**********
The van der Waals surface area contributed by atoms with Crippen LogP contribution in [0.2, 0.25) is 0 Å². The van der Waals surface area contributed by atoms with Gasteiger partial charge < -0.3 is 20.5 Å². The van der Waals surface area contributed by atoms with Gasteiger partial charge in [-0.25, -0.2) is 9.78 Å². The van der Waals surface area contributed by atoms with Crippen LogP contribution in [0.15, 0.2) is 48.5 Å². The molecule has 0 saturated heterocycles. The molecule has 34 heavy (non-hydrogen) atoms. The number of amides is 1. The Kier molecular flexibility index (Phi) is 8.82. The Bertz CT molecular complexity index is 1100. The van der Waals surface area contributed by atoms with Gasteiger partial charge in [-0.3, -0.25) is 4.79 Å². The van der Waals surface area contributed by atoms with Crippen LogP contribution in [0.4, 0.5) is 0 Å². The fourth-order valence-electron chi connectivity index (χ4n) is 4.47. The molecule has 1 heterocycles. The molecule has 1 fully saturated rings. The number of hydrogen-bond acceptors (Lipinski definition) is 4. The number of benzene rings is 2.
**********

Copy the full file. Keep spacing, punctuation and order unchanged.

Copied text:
The van der Waals surface area contributed by atoms with Crippen LogP contribution in [0.2, 0.25) is 0 Å². The van der Waals surface area contributed by atoms with Gasteiger partial charge < -0.3 is 20.5 Å². The van der Waals surface area contributed by atoms with Gasteiger partial charge in [-0.25, -0.2) is 9.78 Å². The van der Waals surface area contributed by atoms with Crippen LogP contribution in [0.15, 0.2) is 48.5 Å². The molecule has 0 saturated heterocycles. The molecule has 34 heavy (non-hydrogen) atoms. The number of amides is 1. The Kier molecular flexibility index (Phi) is 8.82. The Bertz CT molecular complexity index is 1100. The van der Waals surface area contributed by atoms with Gasteiger partial charge in [-0.3, -0.25) is 4.79 Å². The van der Waals surface area contributed by atoms with Crippen LogP contribution in [0.4, 0.5) is 0 Å². The fourth-order valence-electron chi connectivity index (χ4n) is 4.47. The molecule has 1 heterocycles. The molecule has 1 fully saturated rings. The number of hydrogen-bond acceptors (Lipinski definition) is 4. The number of benzene rings is 2.